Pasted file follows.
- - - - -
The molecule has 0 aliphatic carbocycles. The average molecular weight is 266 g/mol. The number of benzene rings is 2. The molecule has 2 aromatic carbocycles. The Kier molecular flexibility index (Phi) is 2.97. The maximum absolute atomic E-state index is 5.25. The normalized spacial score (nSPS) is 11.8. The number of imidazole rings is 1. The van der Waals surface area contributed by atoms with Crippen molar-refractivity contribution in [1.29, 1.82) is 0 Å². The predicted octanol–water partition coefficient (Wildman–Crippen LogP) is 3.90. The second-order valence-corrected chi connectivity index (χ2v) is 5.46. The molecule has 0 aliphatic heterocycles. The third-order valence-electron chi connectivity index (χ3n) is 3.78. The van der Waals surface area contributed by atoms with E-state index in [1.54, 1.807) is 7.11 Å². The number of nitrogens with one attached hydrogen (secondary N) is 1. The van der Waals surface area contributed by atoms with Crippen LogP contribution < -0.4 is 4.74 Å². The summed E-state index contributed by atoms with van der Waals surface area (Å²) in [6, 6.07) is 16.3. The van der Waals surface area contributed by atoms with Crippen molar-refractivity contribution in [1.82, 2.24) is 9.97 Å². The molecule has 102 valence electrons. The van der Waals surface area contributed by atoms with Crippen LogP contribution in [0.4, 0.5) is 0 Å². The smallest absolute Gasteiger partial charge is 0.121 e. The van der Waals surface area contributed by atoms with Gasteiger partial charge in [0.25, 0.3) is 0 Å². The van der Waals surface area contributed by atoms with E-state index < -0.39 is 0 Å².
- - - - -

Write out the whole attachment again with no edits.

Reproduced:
The molecule has 0 aliphatic carbocycles. The average molecular weight is 266 g/mol. The number of benzene rings is 2. The molecule has 2 aromatic carbocycles. The Kier molecular flexibility index (Phi) is 2.97. The maximum absolute atomic E-state index is 5.25. The normalized spacial score (nSPS) is 11.8. The number of imidazole rings is 1. The van der Waals surface area contributed by atoms with Crippen molar-refractivity contribution in [1.29, 1.82) is 0 Å². The predicted octanol–water partition coefficient (Wildman–Crippen LogP) is 3.90. The second-order valence-corrected chi connectivity index (χ2v) is 5.46. The molecule has 0 aliphatic heterocycles. The third-order valence-electron chi connectivity index (χ3n) is 3.78. The van der Waals surface area contributed by atoms with E-state index in [1.54, 1.807) is 7.11 Å². The number of nitrogens with one attached hydrogen (secondary N) is 1. The van der Waals surface area contributed by atoms with Crippen LogP contribution < -0.4 is 4.74 Å². The summed E-state index contributed by atoms with van der Waals surface area (Å²) in [6, 6.07) is 16.3. The van der Waals surface area contributed by atoms with Crippen molar-refractivity contribution in [1.82, 2.24) is 9.97 Å². The molecule has 102 valence electrons. The van der Waals surface area contributed by atoms with Crippen LogP contribution in [0.4, 0.5) is 0 Å². The smallest absolute Gasteiger partial charge is 0.121 e. The van der Waals surface area contributed by atoms with Gasteiger partial charge in [0.25, 0.3) is 0 Å². The van der Waals surface area contributed by atoms with E-state index < -0.39 is 0 Å².